Accounting scandalARCP trades at a massive discount to its peers in the net-lease REIT space. Some degree of discount is warranted, of course; this is, after all, a company embroiled in an accounting scandal with a dividend at risk of being cut. But at current prices, ARCP trades at about half the valuation of its peer average as measured by the Price/AFFO ratio. (Standard valuation metrics such as price/earnings or price/sales are not appropriate for REITs given the distorting effects of depreciation.) Sure, those AFFO numbers have to be taken with a grain of salt given the accounting irregularities. But given the valuation gap, we have a wide margin of error here in my opinion. ARCP also trades well below any reasonable estimate of its liquidation value, meaning that at current prices the REIT is worth more dead than alive.
Valuation cushionEstimates by Shih Investments put the liquidation value at closer to $13.30 per share (Shih estimates net asset value to be $12 billion, which I divided by ARCP's 902 million shares outstanding.) Shih also notes that much of ARCP's property portfolio is likely undervalued on the books, as commercial property prices have risen 40% since ARCP went public. Even assuming sloppy buying discipline and modest overpaying by ARCP, there is substantial room for error.
Any way you slice it, the market is currently pricing ARCP at drastically below the value of its underlying properties in my opinion. And let me emphasize, ARCP's property portfolio is composed of mostly high-quality performing assets.I say "mostly" because there are a few properties—such as the Red Lobster acquisition—that are of dubious value. But ARCP's property portfolio is spread across 541 tenants and across 49 states plus Puerto Rico and the District of Columbia. It's also 99.8% occupied with an average remaining lease term of 12.2 years, according to my research. As of June 2014, no tenant made up more than 10% of annualized rental income.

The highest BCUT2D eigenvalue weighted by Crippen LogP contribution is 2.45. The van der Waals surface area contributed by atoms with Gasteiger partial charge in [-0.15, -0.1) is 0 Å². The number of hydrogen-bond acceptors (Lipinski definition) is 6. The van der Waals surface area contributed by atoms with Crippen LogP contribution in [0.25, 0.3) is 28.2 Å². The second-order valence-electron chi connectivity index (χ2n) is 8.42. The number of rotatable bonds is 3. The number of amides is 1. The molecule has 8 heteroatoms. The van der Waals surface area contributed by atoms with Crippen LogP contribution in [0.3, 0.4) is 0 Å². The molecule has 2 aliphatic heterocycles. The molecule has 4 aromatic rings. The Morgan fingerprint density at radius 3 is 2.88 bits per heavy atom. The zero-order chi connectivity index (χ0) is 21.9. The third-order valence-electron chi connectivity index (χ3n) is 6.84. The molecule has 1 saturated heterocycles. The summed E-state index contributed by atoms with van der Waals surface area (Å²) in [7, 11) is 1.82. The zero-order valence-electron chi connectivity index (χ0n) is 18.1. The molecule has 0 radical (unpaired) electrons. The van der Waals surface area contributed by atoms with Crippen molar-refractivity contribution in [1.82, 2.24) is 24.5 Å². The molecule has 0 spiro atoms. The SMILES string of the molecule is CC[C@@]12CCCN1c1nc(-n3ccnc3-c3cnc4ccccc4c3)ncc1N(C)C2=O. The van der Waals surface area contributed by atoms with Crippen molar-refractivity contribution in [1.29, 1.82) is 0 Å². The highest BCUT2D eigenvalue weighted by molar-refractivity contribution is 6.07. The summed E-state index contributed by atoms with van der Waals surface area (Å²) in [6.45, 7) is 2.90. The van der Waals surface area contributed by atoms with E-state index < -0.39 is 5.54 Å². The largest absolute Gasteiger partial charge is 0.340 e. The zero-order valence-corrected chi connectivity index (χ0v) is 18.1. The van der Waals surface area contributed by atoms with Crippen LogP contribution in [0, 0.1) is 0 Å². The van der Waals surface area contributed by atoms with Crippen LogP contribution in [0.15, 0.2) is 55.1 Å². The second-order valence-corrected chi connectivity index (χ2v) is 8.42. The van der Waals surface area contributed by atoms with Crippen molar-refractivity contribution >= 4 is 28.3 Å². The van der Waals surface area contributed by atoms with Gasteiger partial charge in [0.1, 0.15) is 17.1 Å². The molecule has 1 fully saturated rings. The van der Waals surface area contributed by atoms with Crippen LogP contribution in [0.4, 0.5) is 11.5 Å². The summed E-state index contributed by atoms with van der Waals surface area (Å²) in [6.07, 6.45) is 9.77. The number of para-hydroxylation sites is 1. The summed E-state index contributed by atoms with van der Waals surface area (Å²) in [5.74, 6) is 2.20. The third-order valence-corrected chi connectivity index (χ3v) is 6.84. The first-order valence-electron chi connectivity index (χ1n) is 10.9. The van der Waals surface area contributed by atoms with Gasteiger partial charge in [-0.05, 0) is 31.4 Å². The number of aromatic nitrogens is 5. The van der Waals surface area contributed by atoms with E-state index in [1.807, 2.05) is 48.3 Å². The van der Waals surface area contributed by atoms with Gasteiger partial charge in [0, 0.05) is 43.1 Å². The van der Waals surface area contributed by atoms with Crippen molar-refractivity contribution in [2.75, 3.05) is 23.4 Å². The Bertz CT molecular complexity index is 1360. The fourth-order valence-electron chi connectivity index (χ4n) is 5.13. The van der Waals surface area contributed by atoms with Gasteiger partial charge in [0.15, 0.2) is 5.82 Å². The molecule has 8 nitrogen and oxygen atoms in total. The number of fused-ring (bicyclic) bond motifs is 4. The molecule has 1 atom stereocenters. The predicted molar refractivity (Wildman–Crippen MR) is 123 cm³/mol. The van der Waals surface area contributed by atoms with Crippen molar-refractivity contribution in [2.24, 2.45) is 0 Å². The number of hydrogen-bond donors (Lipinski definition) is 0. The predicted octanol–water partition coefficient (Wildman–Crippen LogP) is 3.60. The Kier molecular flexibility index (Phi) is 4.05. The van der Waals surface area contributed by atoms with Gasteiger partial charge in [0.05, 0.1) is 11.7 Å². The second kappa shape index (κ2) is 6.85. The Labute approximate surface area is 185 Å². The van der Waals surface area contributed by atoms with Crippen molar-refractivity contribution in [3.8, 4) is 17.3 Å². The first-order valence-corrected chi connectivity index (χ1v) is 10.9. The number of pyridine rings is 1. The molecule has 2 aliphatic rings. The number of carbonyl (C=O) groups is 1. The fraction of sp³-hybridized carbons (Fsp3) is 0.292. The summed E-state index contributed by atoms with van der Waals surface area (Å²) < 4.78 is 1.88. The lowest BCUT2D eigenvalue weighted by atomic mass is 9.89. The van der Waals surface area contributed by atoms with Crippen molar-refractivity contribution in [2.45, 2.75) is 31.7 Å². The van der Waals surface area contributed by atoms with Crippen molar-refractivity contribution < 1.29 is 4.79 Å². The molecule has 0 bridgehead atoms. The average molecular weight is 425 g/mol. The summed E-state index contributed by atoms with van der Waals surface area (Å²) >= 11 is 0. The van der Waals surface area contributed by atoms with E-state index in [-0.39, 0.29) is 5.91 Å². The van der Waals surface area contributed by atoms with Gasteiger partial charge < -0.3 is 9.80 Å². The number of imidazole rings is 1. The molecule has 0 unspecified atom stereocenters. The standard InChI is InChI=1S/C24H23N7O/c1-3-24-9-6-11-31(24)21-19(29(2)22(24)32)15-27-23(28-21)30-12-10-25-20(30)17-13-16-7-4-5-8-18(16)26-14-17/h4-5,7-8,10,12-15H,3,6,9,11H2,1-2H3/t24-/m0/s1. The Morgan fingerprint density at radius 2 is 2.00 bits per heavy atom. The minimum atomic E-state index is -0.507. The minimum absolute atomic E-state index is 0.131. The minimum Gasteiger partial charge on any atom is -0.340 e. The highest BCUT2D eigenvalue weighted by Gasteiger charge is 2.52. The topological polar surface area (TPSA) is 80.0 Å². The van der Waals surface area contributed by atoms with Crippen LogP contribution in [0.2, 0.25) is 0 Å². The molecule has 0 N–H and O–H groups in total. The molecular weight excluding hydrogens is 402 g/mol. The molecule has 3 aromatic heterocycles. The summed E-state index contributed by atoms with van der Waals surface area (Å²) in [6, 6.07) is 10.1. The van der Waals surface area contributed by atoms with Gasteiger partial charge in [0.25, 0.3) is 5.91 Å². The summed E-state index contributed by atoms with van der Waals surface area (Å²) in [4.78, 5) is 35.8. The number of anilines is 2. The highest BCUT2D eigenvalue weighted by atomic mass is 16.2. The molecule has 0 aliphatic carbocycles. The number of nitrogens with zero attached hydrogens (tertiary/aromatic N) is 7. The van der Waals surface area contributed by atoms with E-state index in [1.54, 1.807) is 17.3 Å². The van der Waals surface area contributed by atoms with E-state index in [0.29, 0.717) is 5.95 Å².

Great assetsWhen you buy ARCP, you are buying it for its assets. You're certainly not buying ARCP for its management, which has been completely discredited after the accounting snafu. Do I expect the market to revalue ARCP in the next week? Probably not. Sentiment towards ARCP is about as bad as I have ever seen, and that doesn't turn on a dime. Obviously, I don't have a crystal ball, but over time I believe an investor could be looking at total returns of 50%-100% within the next 12-18 months. It will be a bumpy ride. But I expect it may be a profitable one.
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Photo Credit: Dhilung Kirat via Flickr Creative Commons DISCLAIMER: The investments discussed are held in client accounts as of October 31, 2014. These investments may or may not be currently held in client accounts. The reader should not assume that any investments identified were or will be profitable or that any investment recommendations or investment decisions we make in the future will be profitable. Past performance is no guarantee of future results.
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